I could be wrong as I’m not in to calibration, if I bought a brand new 4K TV to watch 4K Blu Ray movies I would definitely make more of an effort to get it professionally calibrated to get the best “objective” experience.

As well as emulating the game I want to emulate the nostalgic feeling of how I remember my arcade experiences and retro consoles. Of course I wouldn’t want the RF noise, interference and bad colour bleeding from the old days, with RetroArch shaders I can take the best bits, leave out the undesired effects and customise the shader passes to get my desired visuals.

In the end I am not desperate to get a perfect calibrated 240p output on these modern displays. I can’t speak for others however, for me personally, emulation is very, as you call it “subjective”.

The Macro Mario shot looks good though :+1:


yeah, it’s hard for me to change brightness as I can’t have several custom presets on my Dell U2410 My brightness level is set to 30% and contrast to 34% to match 100 cd/m2. My color mod is set to sRGB. With these settings my eyes are absolutely comfortable with. I have similar settings for all my displays (TVs, mobile phones etc.) so I could have the same look across the board.

  • I don’t need to calibrate my displays using a test picture for any games as they are already fine.
  • I can alt-tab between windows and not hurt my eyes badly because of brightness difference.
  • I don’t need to use night mode for a software.
  • I can record my retro videos and it will look OK for everybody else without editing to compensate lack of brightness.

That’s what I call convenience. It’s not only how your display shows you the picture. The picture itself have to be calibrated and shouldn’t look like a pitch black.

I’ve got what you are trying to achieve with your approach. I’m just not looking for a perfect replication of CRT o LCD. I just want to use some its good features to make a picture look good to me.


This guy gets it. Scroll down to posts 22 and 23.


Is that 100 cd/m2 peak brightness? That’s actually quite low, if so. Most recommendations I’ve seen recommend 200 - 250 cd/m2 for a room with normal to dim lighting.

This just further highlights the problem of sharing individual settings; people are doing wildly different things with their displays and different displays have different specs.


He has the same school of thought as you, those shots do technically look impressive, very precise and sharp, from what pics I’ve seen on the Internet looks close to a BVM style visuals, if that’s what he is trying to do then job well done and kudos to him. :+1:

I personally prefer the great @EasyMode’s screen shots just above his posts :sunglasses:


No. Recommended is 120 cd/m2


In the end I am not desperate to get a perfect calibrated 240p output on these modern displays. I can’t speak for others however, for me personally, emulation is very, as you call it “subjective”.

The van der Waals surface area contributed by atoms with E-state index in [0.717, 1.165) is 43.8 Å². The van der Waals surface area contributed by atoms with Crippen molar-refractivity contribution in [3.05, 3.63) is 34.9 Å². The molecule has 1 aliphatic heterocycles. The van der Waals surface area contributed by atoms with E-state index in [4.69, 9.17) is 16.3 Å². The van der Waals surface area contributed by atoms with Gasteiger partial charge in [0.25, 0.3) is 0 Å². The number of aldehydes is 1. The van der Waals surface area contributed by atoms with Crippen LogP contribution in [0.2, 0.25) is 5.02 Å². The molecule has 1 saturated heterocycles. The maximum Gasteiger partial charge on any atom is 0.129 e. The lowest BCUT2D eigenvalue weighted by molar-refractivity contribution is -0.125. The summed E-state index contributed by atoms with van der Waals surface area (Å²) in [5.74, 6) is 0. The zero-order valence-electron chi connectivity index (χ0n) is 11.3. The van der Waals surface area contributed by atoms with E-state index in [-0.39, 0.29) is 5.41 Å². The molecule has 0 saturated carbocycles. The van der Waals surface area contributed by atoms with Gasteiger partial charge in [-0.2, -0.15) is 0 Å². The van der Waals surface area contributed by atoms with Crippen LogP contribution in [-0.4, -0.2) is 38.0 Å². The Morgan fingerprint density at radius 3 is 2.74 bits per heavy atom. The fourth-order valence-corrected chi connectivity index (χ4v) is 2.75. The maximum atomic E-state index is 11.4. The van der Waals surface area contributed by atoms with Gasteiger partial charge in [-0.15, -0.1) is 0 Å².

I know I look like I’m being pedantic, but there are some objective reasons why one would prefer a calibrated image, among them: reduced eye strain, increased visible detail, colors that more closely match the output of the console, and a more vibrant image. In particular, the altered colors, overdriven contrast and exaggerated bloom in a lot of these shots bothers me, and would be considered flaws to be corrected by professionals that work on CRTs.

If you’re happy with what you have, though, that’s great. This all reminds me of when I calibrated my dad’s TV and he immediately complained that the resulting image was too dark :stuck_out_tongue:

I personally prefer the great @EasyMode’s screen shots just above his posts :sunglasses:

My own settings are somewhat between what Easymode has posted and what larch1991 posted; there is 0 blending between the scanlines in larch1991’s shots, which is as close to “perfect” as CRT tech could get, and closely resembles the close-up of the Sony FW900 I posted a few days ago.

The comparison shot he posted demonstrates that he matched the color values and brightness of the shot without any mask or scanlines applied. I’m doing the exact same thing.

Easymode’s opinion regarding this method; it’s interesting to see the perspective of someone who’s written shaders.

“Turning up the Scanline and Mask strength and cranking up your display’s brightness is a neat trick. I’ve played around with that in the past, and the results can look quite nice if your display has brightness to spare.”


No. Recommended is 120 cd/m2 1

That’s a recommendation for doing image work in a dark room, AFAIK, and even that isn’t universal. Recommendations on this vary widely. There is no single correct setting for brightness, it has to be matched to the viewing conditions.There’s no reason why we shouldn’t calibrate to a higher brightness level.

Again, this highlights the problem with sharing individual settings, as not only are people doing wildly different things with their displays, there is also no single “correct” recommendation for what level of brightness a display should be calibrated to.

“Public areas (department stores, hospitals, transit stations) • High-level brightness LCDs (300 cd/m2 and above) are recommended to suit higher
ambient light and viewing distances of around 100 cm. Offices • Mid-level brightness LCDs (250cd/m2 to 300 cd/m2) are recommended for normal ambient
light and viewing distances of around 60 cm. Study rooms • Low-level brightness LCDs (200cd/m2 to 250cd/m2) are recommended for lower ambient
light (e.g. desk lamp) and distances of around 50 cm.”

“Since we consider 200 cd/m2 to be an ideal average for peak output, we calibrate all of our test monitors to that value. In a room with some ambient light (like an office), this brightness level provides a sharp, punchy image with maximum detail and minimum eye fatigue. It’s also the sweet spot for gamma and grayscale tracking, which we’ll look at on the next page.”

. There is an ISO standard that specifies a brightness of 160 candela/m2 for critical inspections of color prints.